Maybe I shouldn’t be writing this entry right now as my emotions might bias my assessment of the library (and because I’ve just left the scene of the crime, so-to-speak). Let me explain.
Libraries have been a HUGE part of my life ever since I can remember. A library, and all that it represents (learning, knowledge, history, opportunity, etc.), is an important cultural phenomenon. I remember getting my first library card and how grown-up it made me feel. I’ve taken my girls to the library since birth for story hour and we’ve participated in summer reading programs. I can’t say enough about the importance and impact libraries can have upon young lives. I’ve even made special efforts to visit libraries all over the world. And I practically lived in the manuscript department at both the Newberry in Chicago and the Huntington in San Marino while doing my Ph.D. research.
There’s just something magical that happens to me when I walk into a library; it’s the smell of the books and the centuries of ideas…all available and waiting for someone to enjoy!
However, I did not get that feeling in this little Italian library. It’s an odd and saddening feeling to see books in such disarray. To see some book shelves empty while other shelves displayed books thrown into a heap, this way and that. To see that one guy, who seemed to have little more than zero interest in his job, was the only worker there. He seemed to have that same sense of disenchantment or apathy that many people arrive at with regard to politics… that “what I do will never make any difference anyway” attitude. Maybe he was new? Maybe he was having an off day? Maybe he was ill-equipped? He had a hard time locating requested books, the computer wasn’t working, and when I asked about story hour for the kids, I was met with a shrug while being informed that they don’t do that here.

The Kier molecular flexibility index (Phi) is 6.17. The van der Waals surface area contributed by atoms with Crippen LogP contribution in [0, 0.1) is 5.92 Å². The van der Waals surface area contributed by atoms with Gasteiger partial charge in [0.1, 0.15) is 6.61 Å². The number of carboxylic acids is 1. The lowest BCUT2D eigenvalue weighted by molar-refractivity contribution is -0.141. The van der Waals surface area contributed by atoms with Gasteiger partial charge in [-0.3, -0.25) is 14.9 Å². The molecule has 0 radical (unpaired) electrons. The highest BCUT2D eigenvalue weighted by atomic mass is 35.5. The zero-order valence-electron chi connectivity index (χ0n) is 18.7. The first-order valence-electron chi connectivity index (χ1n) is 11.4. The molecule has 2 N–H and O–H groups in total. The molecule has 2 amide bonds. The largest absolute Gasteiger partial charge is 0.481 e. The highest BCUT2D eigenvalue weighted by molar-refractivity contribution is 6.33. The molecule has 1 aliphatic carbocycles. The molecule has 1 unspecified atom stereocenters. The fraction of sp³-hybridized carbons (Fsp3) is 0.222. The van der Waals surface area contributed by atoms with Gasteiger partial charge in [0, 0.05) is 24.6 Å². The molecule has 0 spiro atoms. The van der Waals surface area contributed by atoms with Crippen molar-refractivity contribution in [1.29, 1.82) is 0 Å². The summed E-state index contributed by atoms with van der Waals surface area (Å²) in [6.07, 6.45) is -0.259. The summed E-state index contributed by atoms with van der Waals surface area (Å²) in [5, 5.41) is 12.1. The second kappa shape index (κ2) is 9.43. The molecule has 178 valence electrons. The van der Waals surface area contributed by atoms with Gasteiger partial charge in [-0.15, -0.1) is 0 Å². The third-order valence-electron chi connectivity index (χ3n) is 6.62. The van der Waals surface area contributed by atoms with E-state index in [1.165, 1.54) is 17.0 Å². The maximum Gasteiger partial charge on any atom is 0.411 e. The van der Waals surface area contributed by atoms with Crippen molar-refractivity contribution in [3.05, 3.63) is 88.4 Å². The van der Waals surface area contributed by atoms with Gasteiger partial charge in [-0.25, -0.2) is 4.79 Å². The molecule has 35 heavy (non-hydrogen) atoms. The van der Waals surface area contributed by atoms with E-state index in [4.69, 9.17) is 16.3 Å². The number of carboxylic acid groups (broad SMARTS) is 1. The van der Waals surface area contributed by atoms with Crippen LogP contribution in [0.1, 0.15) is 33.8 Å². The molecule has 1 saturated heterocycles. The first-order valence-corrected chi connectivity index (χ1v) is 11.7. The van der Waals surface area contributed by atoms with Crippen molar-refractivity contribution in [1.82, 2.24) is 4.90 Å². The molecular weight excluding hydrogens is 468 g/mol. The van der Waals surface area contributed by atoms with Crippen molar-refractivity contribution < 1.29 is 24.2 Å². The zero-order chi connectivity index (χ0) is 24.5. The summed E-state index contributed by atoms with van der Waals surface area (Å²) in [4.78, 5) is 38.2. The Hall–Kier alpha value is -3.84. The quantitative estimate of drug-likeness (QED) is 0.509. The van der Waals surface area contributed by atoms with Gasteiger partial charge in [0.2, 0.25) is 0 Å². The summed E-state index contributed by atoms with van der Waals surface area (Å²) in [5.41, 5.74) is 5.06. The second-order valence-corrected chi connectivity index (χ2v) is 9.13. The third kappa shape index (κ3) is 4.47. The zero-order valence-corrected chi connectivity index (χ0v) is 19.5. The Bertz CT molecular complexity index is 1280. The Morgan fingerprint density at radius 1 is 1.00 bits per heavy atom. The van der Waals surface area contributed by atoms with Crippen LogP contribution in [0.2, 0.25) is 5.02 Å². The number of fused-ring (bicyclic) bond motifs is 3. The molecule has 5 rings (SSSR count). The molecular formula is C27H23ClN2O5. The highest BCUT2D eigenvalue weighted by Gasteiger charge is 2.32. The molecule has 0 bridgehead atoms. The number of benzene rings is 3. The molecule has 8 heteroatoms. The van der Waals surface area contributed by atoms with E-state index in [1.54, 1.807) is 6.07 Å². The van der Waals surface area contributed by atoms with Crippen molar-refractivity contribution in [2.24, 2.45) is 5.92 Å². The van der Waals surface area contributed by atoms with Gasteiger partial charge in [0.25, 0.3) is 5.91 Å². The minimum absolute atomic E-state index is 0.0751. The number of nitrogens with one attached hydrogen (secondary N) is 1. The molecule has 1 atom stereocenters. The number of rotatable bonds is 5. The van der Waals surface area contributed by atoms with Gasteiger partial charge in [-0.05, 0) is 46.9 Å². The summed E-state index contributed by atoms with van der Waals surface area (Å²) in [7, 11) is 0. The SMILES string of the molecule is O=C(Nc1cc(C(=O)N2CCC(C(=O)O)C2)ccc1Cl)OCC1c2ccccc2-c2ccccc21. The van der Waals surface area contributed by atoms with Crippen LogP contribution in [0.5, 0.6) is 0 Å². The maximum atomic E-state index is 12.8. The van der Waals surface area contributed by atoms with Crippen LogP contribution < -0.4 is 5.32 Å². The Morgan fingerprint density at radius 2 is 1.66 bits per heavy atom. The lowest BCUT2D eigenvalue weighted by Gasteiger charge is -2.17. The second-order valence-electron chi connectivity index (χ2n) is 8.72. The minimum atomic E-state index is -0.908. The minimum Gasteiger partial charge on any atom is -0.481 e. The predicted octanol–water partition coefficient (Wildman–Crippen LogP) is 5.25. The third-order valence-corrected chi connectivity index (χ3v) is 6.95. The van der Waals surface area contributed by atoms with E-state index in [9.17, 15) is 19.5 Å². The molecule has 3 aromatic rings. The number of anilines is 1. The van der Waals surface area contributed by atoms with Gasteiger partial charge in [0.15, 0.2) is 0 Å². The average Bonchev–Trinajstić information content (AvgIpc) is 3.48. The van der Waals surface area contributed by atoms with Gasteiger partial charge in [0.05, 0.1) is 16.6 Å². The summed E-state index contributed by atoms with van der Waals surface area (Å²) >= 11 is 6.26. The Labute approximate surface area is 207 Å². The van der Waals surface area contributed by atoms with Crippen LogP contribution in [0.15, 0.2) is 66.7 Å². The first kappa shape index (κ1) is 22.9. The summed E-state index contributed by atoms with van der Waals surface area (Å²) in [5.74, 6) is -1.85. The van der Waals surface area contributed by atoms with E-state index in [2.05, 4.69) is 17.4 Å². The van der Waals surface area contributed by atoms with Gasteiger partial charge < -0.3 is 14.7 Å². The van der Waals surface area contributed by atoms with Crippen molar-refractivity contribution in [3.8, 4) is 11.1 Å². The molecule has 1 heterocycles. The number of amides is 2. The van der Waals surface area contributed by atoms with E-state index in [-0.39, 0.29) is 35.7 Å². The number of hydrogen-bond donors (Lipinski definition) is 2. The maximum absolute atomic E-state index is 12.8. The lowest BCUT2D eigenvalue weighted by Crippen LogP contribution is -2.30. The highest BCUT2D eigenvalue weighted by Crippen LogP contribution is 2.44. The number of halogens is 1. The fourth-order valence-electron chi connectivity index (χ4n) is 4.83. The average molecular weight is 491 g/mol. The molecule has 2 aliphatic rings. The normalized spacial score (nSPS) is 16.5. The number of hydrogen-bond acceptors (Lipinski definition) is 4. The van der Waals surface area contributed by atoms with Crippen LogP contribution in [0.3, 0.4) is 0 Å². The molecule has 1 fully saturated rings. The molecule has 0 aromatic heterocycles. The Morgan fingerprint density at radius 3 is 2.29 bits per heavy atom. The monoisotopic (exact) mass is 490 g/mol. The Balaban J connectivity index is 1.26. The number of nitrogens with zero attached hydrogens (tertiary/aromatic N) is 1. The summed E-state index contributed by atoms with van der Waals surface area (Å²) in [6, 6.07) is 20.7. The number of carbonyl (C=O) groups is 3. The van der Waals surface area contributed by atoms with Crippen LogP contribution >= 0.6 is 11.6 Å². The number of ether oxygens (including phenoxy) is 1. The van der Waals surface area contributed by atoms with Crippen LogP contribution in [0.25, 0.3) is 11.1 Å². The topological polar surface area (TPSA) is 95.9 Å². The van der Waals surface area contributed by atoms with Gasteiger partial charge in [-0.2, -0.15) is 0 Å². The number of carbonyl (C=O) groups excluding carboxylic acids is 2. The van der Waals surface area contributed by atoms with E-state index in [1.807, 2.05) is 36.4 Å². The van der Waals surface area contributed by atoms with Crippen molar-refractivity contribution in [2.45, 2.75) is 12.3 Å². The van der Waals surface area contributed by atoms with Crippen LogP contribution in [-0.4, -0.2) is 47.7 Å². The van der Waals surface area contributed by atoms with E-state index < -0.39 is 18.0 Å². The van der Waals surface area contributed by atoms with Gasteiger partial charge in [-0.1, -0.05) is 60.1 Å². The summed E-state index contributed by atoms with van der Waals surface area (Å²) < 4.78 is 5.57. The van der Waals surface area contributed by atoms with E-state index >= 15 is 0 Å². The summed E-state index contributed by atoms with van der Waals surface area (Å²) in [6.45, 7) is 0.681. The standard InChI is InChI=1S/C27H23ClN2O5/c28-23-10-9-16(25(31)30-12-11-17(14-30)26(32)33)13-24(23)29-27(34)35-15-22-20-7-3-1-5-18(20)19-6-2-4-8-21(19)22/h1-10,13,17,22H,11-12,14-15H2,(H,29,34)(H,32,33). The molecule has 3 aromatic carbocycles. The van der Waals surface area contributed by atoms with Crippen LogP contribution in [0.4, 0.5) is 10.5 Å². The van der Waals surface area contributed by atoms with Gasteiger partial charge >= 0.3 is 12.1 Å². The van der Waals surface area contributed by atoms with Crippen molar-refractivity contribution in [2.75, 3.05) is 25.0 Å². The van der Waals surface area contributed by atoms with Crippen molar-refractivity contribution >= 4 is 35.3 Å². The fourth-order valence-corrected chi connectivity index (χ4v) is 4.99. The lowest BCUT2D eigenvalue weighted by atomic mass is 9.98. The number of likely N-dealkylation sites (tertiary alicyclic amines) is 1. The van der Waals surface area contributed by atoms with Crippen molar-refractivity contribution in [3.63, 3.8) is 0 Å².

Is this how all the libraries are? How is this possible? Italians have such a rich bibliophilic history! I simply expected more.
Have I been particularly spoiled by my “American libraries?”
Now I realize I am in Italy, and English is a foreign language, but I was genuinely surprised to find only about six or seven children’s books in English and only about eight adult books in English… at least one of those eight was Jane Eyre. But that’s beside the point.
As I glanced around, I saw teens casually looking over school work at a few tables, many texting or talking on their cells. What I didn’t see what anybody else. No moms. No other adults. No kids. And no one in the stacks! Staffed with just this one guy, I understood that the task of organizing and creating a beautifully functional library to serve the community was not a priority. This was it. You simply had to make do with what was there. Take it or leave it… it didn’t seem to matter to anyone.
Goodbye Dewey Decimal. Goodbye story hour. Goodbye library as I have come to know you.
I can only hope for a better experience in the center of Florence. (However, my experiences tracking down a manuscript in Florence for my M.A. thesis, and trying to gain access to another book in a library that has been under construction for more than four years, now seem to be painfully honest precursors to what I just experienced at the local level.) Sigh.
*As a side note: my experience has inspired me to do something. I’ve offered to start a story hour but was told that I must first organize this with the head librarian, whom I’ve yet to meet. *